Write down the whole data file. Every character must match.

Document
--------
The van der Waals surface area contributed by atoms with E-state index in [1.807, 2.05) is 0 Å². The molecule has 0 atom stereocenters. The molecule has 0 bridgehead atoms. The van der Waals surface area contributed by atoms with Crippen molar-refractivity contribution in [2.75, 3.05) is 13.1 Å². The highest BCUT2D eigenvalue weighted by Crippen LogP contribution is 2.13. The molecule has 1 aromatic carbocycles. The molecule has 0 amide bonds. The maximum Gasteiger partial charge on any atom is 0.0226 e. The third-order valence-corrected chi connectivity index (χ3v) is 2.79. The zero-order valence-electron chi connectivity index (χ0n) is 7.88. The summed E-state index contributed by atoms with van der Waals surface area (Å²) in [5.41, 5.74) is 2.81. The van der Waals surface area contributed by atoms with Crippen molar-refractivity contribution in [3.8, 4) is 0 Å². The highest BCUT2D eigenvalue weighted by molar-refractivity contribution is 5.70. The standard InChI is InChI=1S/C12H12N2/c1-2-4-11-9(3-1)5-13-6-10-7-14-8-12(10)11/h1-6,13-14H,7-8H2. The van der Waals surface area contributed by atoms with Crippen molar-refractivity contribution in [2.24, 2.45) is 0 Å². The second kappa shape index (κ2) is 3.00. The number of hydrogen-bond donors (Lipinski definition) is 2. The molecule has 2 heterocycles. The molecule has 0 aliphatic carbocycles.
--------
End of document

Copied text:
The van der Waals surface area contributed by atoms with E-state index in [1.807, 2.05) is 0 Å². The molecule has 0 atom stereocenters. The molecule has 0 bridgehead atoms. The van der Waals surface area contributed by atoms with Crippen molar-refractivity contribution in [2.75, 3.05) is 13.1 Å². The highest BCUT2D eigenvalue weighted by Crippen LogP contribution is 2.13. The molecule has 1 aromatic carbocycles. The molecule has 0 amide bonds. The maximum Gasteiger partial charge on any atom is 0.0226 e. The third-order valence-corrected chi connectivity index (χ3v) is 2.79. The zero-order valence-electron chi connectivity index (χ0n) is 7.88. The summed E-state index contributed by atoms with van der Waals surface area (Å²) in [5.41, 5.74) is 2.81. The van der Waals surface area contributed by atoms with Crippen molar-refractivity contribution in [3.8, 4) is 0 Å². The highest BCUT2D eigenvalue weighted by molar-refractivity contribution is 5.70. The standard InChI is InChI=1S/C12H12N2/c1-2-4-11-9(3-1)5-13-6-10-7-14-8-12(10)11/h1-6,13-14H,7-8H2. The van der Waals surface area contributed by atoms with Crippen molar-refractivity contribution in [2.24, 2.45) is 0 Å². The second kappa shape index (κ2) is 3.00. The number of hydrogen-bond donors (Lipinski definition) is 2. The molecule has 2 heterocycles. The molecule has 0 aliphatic carbocycles.